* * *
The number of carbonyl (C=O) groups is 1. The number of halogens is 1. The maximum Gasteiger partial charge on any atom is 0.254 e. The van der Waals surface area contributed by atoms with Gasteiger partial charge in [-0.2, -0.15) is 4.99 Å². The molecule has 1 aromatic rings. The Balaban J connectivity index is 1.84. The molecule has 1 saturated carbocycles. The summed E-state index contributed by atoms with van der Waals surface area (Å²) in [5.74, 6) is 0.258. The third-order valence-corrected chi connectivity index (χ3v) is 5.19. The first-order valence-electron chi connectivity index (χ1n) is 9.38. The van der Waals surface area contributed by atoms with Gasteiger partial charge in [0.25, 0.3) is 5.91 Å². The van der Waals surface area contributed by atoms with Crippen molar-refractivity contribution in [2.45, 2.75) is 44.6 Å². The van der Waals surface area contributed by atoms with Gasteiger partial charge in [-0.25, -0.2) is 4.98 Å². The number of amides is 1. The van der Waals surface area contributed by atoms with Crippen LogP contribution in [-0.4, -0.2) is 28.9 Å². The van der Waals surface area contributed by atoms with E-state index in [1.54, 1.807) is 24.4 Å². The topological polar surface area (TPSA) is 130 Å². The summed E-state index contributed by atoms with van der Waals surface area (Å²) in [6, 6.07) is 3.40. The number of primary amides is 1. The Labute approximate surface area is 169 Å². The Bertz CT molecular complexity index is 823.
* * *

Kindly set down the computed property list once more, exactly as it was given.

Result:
The number of carbonyl (C=O) groups is 1. The number of halogens is 1. The maximum Gasteiger partial charge on any atom is 0.254 e. The van der Waals surface area contributed by atoms with Gasteiger partial charge in [-0.2, -0.15) is 4.99 Å². The molecule has 1 aromatic rings. The Balaban J connectivity index is 1.84. The molecule has 1 saturated carbocycles. The summed E-state index contributed by atoms with van der Waals surface area (Å²) in [5.74, 6) is 0.258. The third-order valence-corrected chi connectivity index (χ3v) is 5.19. The first-order valence-electron chi connectivity index (χ1n) is 9.38. The van der Waals surface area contributed by atoms with Gasteiger partial charge in [0.25, 0.3) is 5.91 Å². The van der Waals surface area contributed by atoms with Crippen molar-refractivity contribution in [2.45, 2.75) is 44.6 Å². The van der Waals surface area contributed by atoms with Gasteiger partial charge in [-0.25, -0.2) is 4.98 Å². The number of amides is 1. The van der Waals surface area contributed by atoms with Crippen LogP contribution in [-0.4, -0.2) is 28.9 Å². The van der Waals surface area contributed by atoms with E-state index in [1.54, 1.807) is 24.4 Å². The topological polar surface area (TPSA) is 130 Å². The summed E-state index contributed by atoms with van der Waals surface area (Å²) in [6, 6.07) is 3.40. The number of primary amides is 1. The Labute approximate surface area is 169 Å². The Bertz CT molecular complexity index is 823.